user_mobilelogo

Enrika Striogaitė (b. 1967) is a poet. She studied in the current Klaipėda University but dropped out of her studies after three and a half years, together putting and end to her professional athlete career. She acquired her BA and MA degrees in Lithuanian language and literature in the Kaunas Faculty of Vilnius University. Striogaitė worked as a TV host and producer and cultural journalist. She has published articles on cinema, visual arts, contemporary dance, photography, literature, and music, which appeared in the newspaper Kauno diena, the online magazine Bernardinai, and the cultural periodicals Kultūros barai and Šiaurės Atėnai. Enrika Striogaitė is the author of three books on artists and has also published three books of poetry. Her first book Lyja was published in 2004, and her second – Vienišėja – in 2005. Her most recent book Žmonės was published in 2019.

vr banner19

reflections on belonging

a palmers chronicle right bw

Graphic Novels

Laisvydė, Šalčiūtė, Drawing about love, 1991, paper, colored pencils, graphite, ink, 50 x 70 cm

Poems from the book “People”

 

Barbora R.

where to begin?
well, I work, thank God, still working,
these days, you know,
no, it’s nothing special,
and the money, well, you can live –
it’s not minimum wage

yes, I divorced my husband
a long time ago,
how many husbands now?
I don’t know, I don’t count,
but, to be frank, I never experienced much love,
do I love him?
strange question, after so many years,
very strange,
he doesn’t bother me, helps financially
and is good to my kids.
oh! his kids are long gone,
you see, he’s quite a bit older,
and I feel safer than before

but why are you writing about me?
I’m nothing special,
nothing, I’ve done nothing,
not even all the neighbors in my stairwell know me,
what? I’m in a poem, already?
really? it can’t be

ah, well, I also wrote in my youth,
went to art school, ballet,
played piano.
Oh no, I forgot everything long ago,
long, long ago – – –
I think I’m going to cry.
your poem needs me to cry?
then I won’t – I’ll be silent
as always

so that’s what you needed? no kidding,
well, OK then, now tell me honestly:
in that poem,
am I beautiful?

 

Adomas I

I’m still looking for her –
I fell in love
as a teen

with my neighbor from the first floor
not much younger than my mom

I was very very
shy
I couldn’t even say hello –
afraid to give myself away

maybe she felt that –

from the time
when I sat on the bench, the yard growing dark,
waiting for my mom to come home

it was early autumn
growing quickly colder
the city lights coming on
shivering –
not from cold

she came up to me and offered,
tenderly, so tenderly –
if you’re feeling anxious
you can come up to my place

 

The Seasons. Winter
Goda

there stands my love –
lips frozen to cold steel

my own feet
frozen in ice

to be closer to one another –
we snow

 

Natalija

I

in the cathedral – – –
I couldn’t believe I would meet you in the cathedral,
in class
you always said (recall with what courage before our graduating exams)
that you’re an atheist

a blue summer jacket,
your hands crumpling a grey,
maybe ruddy, handkerchief,
sitting with your head down (oh, and well on your way to baldness),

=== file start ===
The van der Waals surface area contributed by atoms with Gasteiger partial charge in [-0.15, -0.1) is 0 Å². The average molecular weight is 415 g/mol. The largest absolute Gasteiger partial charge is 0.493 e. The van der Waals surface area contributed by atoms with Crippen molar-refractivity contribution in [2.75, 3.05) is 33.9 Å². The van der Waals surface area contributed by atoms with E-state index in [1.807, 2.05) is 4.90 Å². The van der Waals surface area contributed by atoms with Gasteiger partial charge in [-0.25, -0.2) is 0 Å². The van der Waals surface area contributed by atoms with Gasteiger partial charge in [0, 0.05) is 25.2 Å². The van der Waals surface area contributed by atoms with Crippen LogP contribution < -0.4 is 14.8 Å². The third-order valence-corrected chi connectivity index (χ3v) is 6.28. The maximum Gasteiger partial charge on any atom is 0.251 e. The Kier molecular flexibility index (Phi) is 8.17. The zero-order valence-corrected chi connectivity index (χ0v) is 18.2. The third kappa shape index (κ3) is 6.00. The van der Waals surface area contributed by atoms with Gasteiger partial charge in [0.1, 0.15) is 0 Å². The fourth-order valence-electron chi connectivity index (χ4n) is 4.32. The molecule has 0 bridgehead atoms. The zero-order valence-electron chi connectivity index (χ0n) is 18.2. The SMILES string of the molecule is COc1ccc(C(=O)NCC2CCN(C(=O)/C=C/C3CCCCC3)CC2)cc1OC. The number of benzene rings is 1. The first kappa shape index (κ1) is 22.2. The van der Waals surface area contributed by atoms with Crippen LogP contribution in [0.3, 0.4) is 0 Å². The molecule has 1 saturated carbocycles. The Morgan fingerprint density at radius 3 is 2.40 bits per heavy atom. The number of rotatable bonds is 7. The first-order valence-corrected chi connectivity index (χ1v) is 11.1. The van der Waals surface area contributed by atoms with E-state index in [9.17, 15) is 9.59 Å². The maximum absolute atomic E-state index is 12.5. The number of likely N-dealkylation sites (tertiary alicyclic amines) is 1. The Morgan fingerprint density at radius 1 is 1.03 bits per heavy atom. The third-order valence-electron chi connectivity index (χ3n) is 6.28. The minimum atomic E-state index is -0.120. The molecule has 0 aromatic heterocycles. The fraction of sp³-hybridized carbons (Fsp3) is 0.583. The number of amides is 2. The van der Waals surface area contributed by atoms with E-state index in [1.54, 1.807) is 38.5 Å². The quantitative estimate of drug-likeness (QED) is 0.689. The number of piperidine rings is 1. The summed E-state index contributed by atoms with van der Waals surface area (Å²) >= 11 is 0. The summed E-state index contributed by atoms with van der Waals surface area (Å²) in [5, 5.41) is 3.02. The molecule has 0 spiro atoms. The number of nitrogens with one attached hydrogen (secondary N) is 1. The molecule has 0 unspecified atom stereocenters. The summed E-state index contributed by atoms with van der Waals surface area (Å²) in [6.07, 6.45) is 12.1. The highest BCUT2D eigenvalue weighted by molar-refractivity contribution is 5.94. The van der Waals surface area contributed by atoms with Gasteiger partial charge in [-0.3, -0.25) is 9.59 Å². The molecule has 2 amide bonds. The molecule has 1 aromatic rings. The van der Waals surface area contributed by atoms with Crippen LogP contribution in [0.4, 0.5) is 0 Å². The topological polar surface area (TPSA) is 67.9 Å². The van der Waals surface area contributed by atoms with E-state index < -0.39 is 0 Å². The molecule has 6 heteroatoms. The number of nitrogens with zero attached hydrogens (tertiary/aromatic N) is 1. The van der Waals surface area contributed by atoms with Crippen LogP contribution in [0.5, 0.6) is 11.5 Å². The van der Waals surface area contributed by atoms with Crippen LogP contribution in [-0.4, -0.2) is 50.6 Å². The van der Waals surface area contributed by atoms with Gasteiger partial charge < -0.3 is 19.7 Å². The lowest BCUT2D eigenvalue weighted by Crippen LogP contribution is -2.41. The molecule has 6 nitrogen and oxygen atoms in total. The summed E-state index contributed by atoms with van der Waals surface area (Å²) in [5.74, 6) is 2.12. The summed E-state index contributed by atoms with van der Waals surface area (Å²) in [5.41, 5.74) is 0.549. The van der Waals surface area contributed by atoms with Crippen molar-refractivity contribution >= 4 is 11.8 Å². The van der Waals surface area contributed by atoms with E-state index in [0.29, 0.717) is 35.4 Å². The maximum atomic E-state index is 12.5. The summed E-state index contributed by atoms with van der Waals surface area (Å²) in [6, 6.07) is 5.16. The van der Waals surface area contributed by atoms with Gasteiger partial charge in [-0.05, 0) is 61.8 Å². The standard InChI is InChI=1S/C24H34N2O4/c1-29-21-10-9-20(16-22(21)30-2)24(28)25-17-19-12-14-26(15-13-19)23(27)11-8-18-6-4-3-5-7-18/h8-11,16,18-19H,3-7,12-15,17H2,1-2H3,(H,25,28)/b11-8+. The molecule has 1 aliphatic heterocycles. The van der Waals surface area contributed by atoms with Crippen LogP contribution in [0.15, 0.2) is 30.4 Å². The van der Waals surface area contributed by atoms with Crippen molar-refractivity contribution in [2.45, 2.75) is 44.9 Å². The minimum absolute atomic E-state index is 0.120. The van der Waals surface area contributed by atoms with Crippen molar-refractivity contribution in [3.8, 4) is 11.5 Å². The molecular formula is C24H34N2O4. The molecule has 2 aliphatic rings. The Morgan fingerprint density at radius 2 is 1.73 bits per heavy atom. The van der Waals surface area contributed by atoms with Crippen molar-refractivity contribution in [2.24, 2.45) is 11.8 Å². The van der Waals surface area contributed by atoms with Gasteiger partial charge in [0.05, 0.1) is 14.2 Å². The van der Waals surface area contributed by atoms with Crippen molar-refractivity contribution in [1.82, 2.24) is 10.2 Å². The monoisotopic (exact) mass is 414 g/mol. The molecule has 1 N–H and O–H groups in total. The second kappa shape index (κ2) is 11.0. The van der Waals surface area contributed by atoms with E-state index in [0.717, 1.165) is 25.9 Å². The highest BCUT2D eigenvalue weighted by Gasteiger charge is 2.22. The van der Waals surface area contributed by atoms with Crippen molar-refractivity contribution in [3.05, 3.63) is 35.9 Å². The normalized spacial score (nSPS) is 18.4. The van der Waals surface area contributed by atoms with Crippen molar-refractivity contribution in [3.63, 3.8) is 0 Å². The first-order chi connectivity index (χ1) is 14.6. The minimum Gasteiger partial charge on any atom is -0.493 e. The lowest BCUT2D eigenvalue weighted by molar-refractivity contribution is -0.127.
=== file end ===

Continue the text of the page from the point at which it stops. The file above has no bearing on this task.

not looking around, not crossing yourself

you only raised your eyes once:
our gazes
exchanged pupils for an eternity

you began to cough and clear your throat,
you blew your nose
and rose awkwardly, walking heavily to the door

I followed you with my gaze,
the same one as on the morning when you joined the army –
bleary, tearful, having taken the vow

II

in the food kitchen
they sat us by the only
empty table –
we were late

for a long time, we didn’t move, didn’t breathe,
we stared at the steaming bowl
of charity soup

we grasped the same spoon at the same time
(I had forgotten you were left-handed):

“I’m sorry, this is your spoon….”
“Please forgive me, here’s yours…”

it was our spoon,
our first Christmas together

 

Moses

in the Maxima check-out line
I met
God
(he was just behind me)

and looking over my shoulder
at his shopping basket, I saw
a television:
2020 screen-size

not so big

 

Simona

laconic Petras, drinking every day,
worked as a prison guard
he opened the gates to let people in
and closed them – letting them out

no

he opened them – letting them out
he closed them – letting them in

he worked away forty-eight years
in that prison

he hung bird feeders,
all different kind of feeders for
titmice bullfinches siskins nuthatches
sparrows pigeons even crows

when he retired
he still came every day to fill the feeders,
waiting for the gates to open and close
no – to close and open again

he was my father

I tried to figure out
whether he lived on
this side of the gates
or that one

and collapsing there
he never recovered
I don’t know if he hadn’t yet
entered
or if had already
left

So I went there this winter
to try to understand
those gates, letting you in, do they open
or close

the feeders gaped an emptiness
and from the top of the gates
a crow
watched me, curious

it began to snow

 

***

is there anything else I want to say?
Just that – – – –
– – – – – – – – –
Not really

So alright then
                      – Have you heard?
                      – God’s in jail.
                      (now what a name to give a person)

                      – No kidding? And here I was
                      wondering
                      what happened to him?
                      I thought he was dead.

 

 

 

Translated by Rimas Uzgiris

e-max.it: your social media marketing partner

Sponsors

Friends

logo lrsThe Lithuanian Culture Institutelogo lim

Write us